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Lula maintained a higher approval rate through the first two years and for a longer period of time than his predecessor Fernando Henrique Cardoso. In the same year, the approval rating for Lulas government fluctuated slightly between 56.6 per cent in January 2003 to a low of 48.3 per cent in September. Considering that these levels of approval only slowly and gradually declined throughout the first two years suggests that, in general, public opinion did not share the criticisms made by members of the intellectual elites of the country. Three distinctive and related features characterise the first two years of the Lula Government. First, the PT Government was without a doubt a transitional government; a government navigating the transition from the clearly neo-liberal administration of the Cardoso Government to one that was to have a different and distinct ideological mark. Second, the PT government laid down the ground work for social changes in a near future in which the government assumed it would have at its disposal the command of resources needed to implement the social welfare reforms and policies long overlooked by previous governments. Third, Lula took over the presidency with a strong commitment to raising the living standards for the working classes. Attempting to make a transition from the neo-liberal posture of the previous administration, the PT administration inherited a mixed set of achievements and noteworthy failures which set the conditions under which President Lula was to govern in the first year. To better illustrate this, the legacies of the past administration can be summarised under the following headings. The positive legacy: A reformed and consolidated banking system. The Cardoso government should be credited with intervening and reforming the banking system so as to avoid the banking crises that have seriously shaken other economies. Through the privatisation of many stateowned banks, the intervention into a number of large insolvent private banks and changes in regulations and the creation of a depository insurance policy, the Brazilian economy over the Cardoso years was buttressed by a stable banking structure. The restructuring of the elementary educational system in terms of rationalisation of the uses of public funds and the establishing the bases for a national system of evaluation of educational institutions. The national AIDS Program which was not only a pioneer in public health policy, but which forced an otherwise complacent Cardoso government to assert national sovereignty and to defend the principle of national needs above foreign private interests in the matter of pharmaceutical patents. 80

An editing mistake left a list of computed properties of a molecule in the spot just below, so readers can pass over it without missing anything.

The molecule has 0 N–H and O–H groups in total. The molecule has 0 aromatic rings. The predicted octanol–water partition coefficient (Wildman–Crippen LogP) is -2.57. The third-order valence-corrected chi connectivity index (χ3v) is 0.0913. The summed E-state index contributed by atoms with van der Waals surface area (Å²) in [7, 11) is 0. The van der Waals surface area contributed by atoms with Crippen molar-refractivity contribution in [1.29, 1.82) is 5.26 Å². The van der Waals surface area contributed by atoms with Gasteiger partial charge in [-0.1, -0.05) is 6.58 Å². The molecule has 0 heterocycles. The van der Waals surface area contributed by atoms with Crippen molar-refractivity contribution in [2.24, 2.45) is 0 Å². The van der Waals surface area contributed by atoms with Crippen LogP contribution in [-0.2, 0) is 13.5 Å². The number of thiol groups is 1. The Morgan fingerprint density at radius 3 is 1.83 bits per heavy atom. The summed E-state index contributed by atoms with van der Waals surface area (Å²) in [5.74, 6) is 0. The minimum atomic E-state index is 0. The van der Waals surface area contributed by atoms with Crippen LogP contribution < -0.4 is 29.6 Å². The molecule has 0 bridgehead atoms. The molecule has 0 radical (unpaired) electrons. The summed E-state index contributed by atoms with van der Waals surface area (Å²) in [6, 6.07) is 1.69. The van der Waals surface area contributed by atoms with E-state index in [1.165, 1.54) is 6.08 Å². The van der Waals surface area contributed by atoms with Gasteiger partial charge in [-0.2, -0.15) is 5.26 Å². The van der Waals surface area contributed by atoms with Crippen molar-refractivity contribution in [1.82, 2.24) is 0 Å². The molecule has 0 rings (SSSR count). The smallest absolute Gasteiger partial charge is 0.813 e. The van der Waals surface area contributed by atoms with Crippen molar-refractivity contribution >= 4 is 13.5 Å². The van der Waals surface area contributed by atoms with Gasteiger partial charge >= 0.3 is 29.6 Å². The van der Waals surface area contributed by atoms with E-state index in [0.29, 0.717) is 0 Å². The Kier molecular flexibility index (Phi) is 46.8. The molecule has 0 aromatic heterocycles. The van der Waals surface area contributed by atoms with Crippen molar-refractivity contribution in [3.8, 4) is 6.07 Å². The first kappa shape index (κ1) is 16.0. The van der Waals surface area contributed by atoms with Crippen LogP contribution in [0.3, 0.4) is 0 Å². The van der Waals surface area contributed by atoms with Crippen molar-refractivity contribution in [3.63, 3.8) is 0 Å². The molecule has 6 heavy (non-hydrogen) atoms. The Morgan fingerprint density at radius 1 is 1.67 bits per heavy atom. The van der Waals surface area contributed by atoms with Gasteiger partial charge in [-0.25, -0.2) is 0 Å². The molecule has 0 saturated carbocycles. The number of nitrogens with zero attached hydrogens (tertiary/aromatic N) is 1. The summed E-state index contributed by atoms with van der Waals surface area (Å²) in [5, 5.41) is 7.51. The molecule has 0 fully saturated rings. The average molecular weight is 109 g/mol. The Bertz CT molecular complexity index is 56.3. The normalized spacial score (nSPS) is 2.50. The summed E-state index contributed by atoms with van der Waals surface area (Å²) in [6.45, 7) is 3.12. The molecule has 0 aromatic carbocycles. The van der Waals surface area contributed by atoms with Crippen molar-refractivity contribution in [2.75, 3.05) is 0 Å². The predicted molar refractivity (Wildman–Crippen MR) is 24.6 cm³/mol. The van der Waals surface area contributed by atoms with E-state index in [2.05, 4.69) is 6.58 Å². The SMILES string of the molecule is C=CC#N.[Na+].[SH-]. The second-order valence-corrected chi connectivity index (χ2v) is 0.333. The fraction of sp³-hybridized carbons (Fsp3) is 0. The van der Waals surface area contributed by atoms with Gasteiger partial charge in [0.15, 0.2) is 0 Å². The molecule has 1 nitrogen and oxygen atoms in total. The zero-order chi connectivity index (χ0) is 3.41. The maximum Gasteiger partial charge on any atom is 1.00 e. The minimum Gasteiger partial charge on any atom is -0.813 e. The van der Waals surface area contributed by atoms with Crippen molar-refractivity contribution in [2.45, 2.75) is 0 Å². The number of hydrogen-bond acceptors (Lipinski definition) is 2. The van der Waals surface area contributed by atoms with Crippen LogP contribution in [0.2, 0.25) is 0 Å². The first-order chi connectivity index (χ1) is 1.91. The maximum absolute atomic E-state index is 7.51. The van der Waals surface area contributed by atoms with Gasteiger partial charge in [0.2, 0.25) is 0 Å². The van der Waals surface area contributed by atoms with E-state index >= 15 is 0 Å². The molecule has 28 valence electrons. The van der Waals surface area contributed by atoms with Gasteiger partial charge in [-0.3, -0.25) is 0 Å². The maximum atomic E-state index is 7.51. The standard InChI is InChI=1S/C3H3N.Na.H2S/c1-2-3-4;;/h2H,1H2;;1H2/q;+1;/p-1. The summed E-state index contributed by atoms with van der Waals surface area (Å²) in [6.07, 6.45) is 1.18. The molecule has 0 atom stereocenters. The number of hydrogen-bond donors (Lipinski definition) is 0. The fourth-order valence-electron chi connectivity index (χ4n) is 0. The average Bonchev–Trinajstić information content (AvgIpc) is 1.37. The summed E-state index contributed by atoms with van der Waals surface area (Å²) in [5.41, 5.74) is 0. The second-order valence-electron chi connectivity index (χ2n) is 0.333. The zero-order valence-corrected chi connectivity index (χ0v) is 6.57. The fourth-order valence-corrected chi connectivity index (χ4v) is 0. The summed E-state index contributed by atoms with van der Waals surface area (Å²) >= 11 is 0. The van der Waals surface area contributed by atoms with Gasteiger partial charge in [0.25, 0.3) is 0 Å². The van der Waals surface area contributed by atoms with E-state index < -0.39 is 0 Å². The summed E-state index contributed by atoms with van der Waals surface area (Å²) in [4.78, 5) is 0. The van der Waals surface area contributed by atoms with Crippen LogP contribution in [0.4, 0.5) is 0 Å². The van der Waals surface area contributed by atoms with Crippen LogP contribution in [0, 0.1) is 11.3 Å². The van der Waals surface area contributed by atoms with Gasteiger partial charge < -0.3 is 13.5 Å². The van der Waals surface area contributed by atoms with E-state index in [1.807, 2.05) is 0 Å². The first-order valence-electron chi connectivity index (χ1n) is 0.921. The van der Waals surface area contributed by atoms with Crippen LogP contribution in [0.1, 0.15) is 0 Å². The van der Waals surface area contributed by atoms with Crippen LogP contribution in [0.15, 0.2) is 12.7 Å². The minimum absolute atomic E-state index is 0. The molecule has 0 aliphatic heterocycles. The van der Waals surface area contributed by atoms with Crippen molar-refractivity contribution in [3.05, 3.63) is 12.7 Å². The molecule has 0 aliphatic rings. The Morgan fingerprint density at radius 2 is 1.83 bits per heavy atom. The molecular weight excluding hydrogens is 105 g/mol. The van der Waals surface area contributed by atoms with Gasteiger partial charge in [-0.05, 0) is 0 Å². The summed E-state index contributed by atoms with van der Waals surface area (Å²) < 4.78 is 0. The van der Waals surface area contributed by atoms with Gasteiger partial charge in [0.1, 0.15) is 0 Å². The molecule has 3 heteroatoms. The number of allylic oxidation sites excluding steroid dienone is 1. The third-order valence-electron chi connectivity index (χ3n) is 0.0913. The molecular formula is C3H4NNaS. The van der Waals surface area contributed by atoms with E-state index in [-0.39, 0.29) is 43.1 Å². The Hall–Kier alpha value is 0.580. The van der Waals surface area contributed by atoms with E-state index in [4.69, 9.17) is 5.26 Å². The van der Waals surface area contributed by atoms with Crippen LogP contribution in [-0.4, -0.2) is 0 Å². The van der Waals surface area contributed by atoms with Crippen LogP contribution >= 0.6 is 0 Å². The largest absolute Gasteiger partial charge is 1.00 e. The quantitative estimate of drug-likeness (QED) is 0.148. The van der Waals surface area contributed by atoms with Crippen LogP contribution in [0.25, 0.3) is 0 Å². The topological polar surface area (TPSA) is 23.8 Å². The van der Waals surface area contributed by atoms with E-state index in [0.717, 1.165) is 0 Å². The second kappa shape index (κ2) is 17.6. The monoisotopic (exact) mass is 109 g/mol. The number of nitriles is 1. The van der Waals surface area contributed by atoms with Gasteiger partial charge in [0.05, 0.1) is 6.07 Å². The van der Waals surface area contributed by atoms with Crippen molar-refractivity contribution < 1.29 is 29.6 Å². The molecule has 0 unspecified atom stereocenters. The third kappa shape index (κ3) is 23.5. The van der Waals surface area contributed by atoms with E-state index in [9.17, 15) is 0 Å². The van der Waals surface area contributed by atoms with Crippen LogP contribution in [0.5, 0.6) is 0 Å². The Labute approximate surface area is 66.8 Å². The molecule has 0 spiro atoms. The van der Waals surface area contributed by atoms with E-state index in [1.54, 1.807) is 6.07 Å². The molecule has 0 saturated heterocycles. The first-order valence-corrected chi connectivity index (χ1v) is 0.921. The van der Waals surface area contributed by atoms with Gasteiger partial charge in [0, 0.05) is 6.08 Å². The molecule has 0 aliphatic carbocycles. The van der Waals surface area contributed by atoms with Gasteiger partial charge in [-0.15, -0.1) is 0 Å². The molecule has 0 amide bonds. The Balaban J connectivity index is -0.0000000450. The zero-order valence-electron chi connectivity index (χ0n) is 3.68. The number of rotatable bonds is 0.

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The negative legacy: An increased internal and foreign debt in which privatisation revenues were used to pay high interests on the debt provoked by the Cardoso governments economic policies. This resulted in a lost opportunity to apply the resources from privatisation to infrastructure or promotion of social welfare policies. The Lula government, having complied with the conditions set down by the IMF under the Cardoso Government, has had to forge economic policies under these conditions. A stagnating economy due to recessive economic policies based on high interest rates which encouraged increased investments in the financial market and discouraged investments in production and infra-structure. Growing urban unemployment resulting from economic recession brought about by the Cardoso economic policies, the introduction of new technologies, and the closing of nationally owned enterprises. Decline in income levels for the large majority of the population and most especially, towards the end of the Cardoso government, the effects of economic stagnation reaches into the middle classes as well. Continuing fiscal crisis due to the Cardoso governments failure to implement any of the main reform measures in its two terms in government. For this reason, the Lula government placed as its highest priority the approval of both the social security retirement reform and tax reforms measures. Effects of a badly planned privatisation program which resulted in widespread discontent for worsened services, best exemplified by the electrical power shortages and rationing that marked the final years of the Cardoso Administration and largely overshadowed some of the advances in other sectors made by that government. Declining foreign investment especially during the presidential election year. A concerted effort was made by some international financial institutions to influence the Brazilian electorate in favour of Jos Serra, the PSDB presidential candidate, and against Lula candidacy. Regular reports were designed to manipulate country risk levels suggesting a forthcoming reduction of foreign investment and confidence if the PT were to be elected. A significant decline in domestic investment during the Cardoso government as a result of government economic policies, high interest rates and lack of government incentives for the expansion of production base in Brazilian industry due to the lack of an industrial development policy. 81